Specialist intelligence company EXX Africa’s director Robert Besseling assesses that African governments are increasingly integrating infrastructure investment options into a more competitive landscape that seeks to bridge the massive annual financing gap. However, accomplishing sustained economic growth, meeting revenue collection targets, and achieving positive indicators will be required to balance growing debt levels and record fiscal expansionism.
A growing number of African countries are facing an uncertain outlook over the next year in terms of the servicing and repayment of their debt, while many governments continue to tap into international debt markets to finance massive infrastructure projects. As concerns over the impact of a global trade war on African economies mount and the continent faces a looming debt crisis, the International Monetary Fund (IMF) has recently shown some flexibility in its bailout terms. The Fund is preparing to step in as a lender of last resort in many debt-burdened or cash-strapped countries while softening its conditionalities in the face of competing Chinese loans.
The role of the IMF in Africa
The role of the IMF at a time of mounting concerns over Africa’s debt is particularly important considering the expected impact of the global trade war on the continent’s economic output. An escalation of the US-China trade stand-off could more than halve the current forecast of just 3.5 percent growth for the sub-continent. Any impact might be softened by a weakening US dollar and falling borrowing costs, but the effect of falling trade flows and economic output should not be underestimated.
Thus, the IMF is set to play an important role in offering debt relief to African countries in coming years. The Fund currently classifies six African countries as being in debt distress, including Mozambique, Sudan, and Zimbabwe. It rates another ten countries as being at high risk of debt distress, including Zambia, Ghana, and Ethiopia. EXX Africa has previously also expressed concerns over some of the continent’s largest economies like Kenya, Nigeria, and South Africa. Although the need for IMF intervention in these economies seems unlikely if the balance of payments remains sound.
Chinese dominance under threat?
In recent months, several African countries, including Kenya, Tanzania, and Sierra Leone, have cancelled large-scale Chinese-funded infrastructure projects. In June, Tanzania seemed to cancel a USD 10 billion port construction project in Bagamoyo. A court in Kenya has halted plans for the construction of a USD 2 billion Chinese-backed coal power plant near Lamu over environmental concerns. Other African projects, including massive rail construction projects in Ethiopia, Djibouti, and Kenya, have also come under scrutiny, leading China to write-off some loans.
This activity has prompted suggestions that China’s role in Africa is changing and that its dominant financing role has come under threat. However, there is no evidence to suggest that African governments are steering away from Chinese investment. Instead, the region is fostering more competition from a broader source of funding. Chinese financing is often more expensive and with shorter maturities than the terms offered by multilateral financial organisations. Some forms of syndicated commercial lending from western banks and export credit agencies offer further competition in the increasingly varied investment climate in Africa.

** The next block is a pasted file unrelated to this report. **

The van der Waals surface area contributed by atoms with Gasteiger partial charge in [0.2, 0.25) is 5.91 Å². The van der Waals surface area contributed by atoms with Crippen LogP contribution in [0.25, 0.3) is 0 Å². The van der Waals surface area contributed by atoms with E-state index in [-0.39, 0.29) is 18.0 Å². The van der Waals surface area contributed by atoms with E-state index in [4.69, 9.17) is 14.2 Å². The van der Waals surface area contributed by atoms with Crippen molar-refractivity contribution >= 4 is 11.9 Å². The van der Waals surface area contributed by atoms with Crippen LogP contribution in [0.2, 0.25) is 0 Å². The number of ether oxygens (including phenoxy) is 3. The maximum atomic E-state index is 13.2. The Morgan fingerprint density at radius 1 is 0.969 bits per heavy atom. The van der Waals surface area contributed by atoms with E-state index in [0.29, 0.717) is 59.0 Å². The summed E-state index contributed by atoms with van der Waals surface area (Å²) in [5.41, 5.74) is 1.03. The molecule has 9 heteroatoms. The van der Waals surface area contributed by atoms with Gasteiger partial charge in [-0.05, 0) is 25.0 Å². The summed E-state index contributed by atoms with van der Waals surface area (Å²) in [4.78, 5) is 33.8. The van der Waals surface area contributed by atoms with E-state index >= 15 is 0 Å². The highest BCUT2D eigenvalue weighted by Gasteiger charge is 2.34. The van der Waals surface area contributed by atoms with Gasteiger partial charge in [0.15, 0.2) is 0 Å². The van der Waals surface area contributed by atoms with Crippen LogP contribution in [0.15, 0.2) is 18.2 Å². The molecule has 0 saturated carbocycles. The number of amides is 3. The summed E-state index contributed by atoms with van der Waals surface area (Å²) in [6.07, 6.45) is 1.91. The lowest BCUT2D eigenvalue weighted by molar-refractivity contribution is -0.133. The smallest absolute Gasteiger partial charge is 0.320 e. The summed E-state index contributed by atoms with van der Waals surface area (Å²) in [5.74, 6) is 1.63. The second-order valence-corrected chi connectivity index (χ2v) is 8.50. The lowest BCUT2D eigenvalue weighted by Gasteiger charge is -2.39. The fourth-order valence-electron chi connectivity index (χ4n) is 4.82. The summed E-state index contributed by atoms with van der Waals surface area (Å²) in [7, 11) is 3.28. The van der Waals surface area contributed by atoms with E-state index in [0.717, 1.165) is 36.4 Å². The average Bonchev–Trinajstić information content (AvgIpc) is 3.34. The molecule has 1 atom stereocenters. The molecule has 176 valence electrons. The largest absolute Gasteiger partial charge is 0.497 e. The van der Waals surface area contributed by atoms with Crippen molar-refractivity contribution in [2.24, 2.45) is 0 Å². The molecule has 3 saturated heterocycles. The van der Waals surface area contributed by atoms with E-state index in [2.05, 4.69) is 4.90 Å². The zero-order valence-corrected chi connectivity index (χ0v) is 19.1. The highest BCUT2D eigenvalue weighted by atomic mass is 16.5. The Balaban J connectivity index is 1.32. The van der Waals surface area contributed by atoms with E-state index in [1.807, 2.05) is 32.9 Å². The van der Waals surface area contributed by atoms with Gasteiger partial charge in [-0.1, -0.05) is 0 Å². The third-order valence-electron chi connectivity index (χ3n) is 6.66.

Alternatives for infrastructure lending
The Asian Infrastructure Investment Bank (AIIB) may eventually offer an alternative to these forms of financing, although the AIIB is still in its inception phase. The AIIB was launched in 2015 with a focus on infrastructure financing in developing economies. In July, Djibouti and Rwanda (and Benin) were approved as non-regional members of the Bank, bringing the lender’s membership to 100, which includes major western economies like Germany, France, and the UK. However, the AIIB has so far focussed its lending outside of Africa, with only Egypt securing sizable deals from the institution. This is set to change as the Bank grows over coming years.
As Africa still has an annual infrastructure financing gap of more than USD 100 billion, there is a growing need to diversify sources of funding. This includes an opening to traditional sources of financing from pension funds and sovereign wealth funds, which is being encouraged by the African Union’s new Development Authority and other initiatives. Therefore, Chinese investment is not being side-lined but instead, it is being integrated into a growing mix of funding options, which Africa is harmonising into a more competitive landscape.
Looser IMF conditions
Nevertheless, in the face of competing Chinese loans, the IMF is likely to loosen its conditionalities in order to retain its role as lender of last resort to African debt-burdened and cash-strapped countries. In July, the IMF agreed to disburse USD 448.6 million over three years to the cash-strapped Congo-Brazzaville government following two years of tense negotiations. Despite having to meet rigid fiscal targets to quality for IMF assistance, the Congolese government secured unusual flexibility from the Fund on its lending conditions as there is no guarantee that the government will implement enhanced transparency measures or publish opaque pre-export oil financing deals.
Such loosening of IMF conditionalities is indicative of its future approach towards other African countries that are likely to require a bailout in coming years. Loosened lending conditions will prove good news for many African governments seeking urgent debt relief, although will do little to improve transparency and curb corruption which remains one of the heaviest obstacles to economic development.
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